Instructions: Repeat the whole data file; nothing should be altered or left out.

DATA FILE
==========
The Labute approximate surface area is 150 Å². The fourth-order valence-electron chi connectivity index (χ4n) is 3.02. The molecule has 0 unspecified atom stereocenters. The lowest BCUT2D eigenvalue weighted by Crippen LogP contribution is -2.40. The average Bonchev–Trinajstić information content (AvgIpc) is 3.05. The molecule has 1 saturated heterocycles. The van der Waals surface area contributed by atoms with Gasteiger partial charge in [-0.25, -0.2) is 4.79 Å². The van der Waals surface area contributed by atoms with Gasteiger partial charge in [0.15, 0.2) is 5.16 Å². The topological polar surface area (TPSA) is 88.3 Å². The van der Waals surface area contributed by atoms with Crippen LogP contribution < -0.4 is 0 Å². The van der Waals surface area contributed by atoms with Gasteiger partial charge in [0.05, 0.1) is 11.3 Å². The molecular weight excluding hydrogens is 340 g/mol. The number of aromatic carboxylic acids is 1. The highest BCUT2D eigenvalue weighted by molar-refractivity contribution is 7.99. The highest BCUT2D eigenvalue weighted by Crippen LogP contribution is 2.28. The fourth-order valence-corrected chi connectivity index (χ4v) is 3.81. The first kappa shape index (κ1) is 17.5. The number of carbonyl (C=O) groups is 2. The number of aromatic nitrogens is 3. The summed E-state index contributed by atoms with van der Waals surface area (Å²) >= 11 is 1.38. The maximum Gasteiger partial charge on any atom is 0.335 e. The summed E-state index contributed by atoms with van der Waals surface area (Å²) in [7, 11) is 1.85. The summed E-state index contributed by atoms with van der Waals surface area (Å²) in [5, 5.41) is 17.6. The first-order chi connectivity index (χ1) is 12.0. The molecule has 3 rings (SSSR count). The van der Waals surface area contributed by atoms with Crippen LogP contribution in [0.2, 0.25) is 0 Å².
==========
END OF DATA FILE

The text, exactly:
The Labute approximate surface area is 150 Å². The fourth-order valence-electron chi connectivity index (χ4n) is 3.02. The molecule has 0 unspecified atom stereocenters. The lowest BCUT2D eigenvalue weighted by Crippen LogP contribution is -2.40. The average Bonchev–Trinajstić information content (AvgIpc) is 3.05. The molecule has 1 saturated heterocycles. The van der Waals surface area contributed by atoms with Gasteiger partial charge in [-0.25, -0.2) is 4.79 Å². The van der Waals surface area contributed by atoms with Gasteiger partial charge in [0.15, 0.2) is 5.16 Å². The topological polar surface area (TPSA) is 88.3 Å². The van der Waals surface area contributed by atoms with Crippen LogP contribution < -0.4 is 0 Å². The van der Waals surface area contributed by atoms with Gasteiger partial charge in [0.05, 0.1) is 11.3 Å². The molecular weight excluding hydrogens is 340 g/mol. The number of aromatic carboxylic acids is 1. The highest BCUT2D eigenvalue weighted by molar-refractivity contribution is 7.99. The highest BCUT2D eigenvalue weighted by Crippen LogP contribution is 2.28. The fourth-order valence-corrected chi connectivity index (χ4v) is 3.81. The first kappa shape index (κ1) is 17.5. The number of carbonyl (C=O) groups is 2. The number of aromatic nitrogens is 3. The summed E-state index contributed by atoms with van der Waals surface area (Å²) >= 11 is 1.38. The maximum Gasteiger partial charge on any atom is 0.335 e. The summed E-state index contributed by atoms with van der Waals surface area (Å²) in [7, 11) is 1.85. The summed E-state index contributed by atoms with van der Waals surface area (Å²) in [5, 5.41) is 17.6. The first-order chi connectivity index (χ1) is 12.0. The molecule has 3 rings (SSSR count). The van der Waals surface area contributed by atoms with Crippen LogP contribution in [0.2, 0.25) is 0 Å².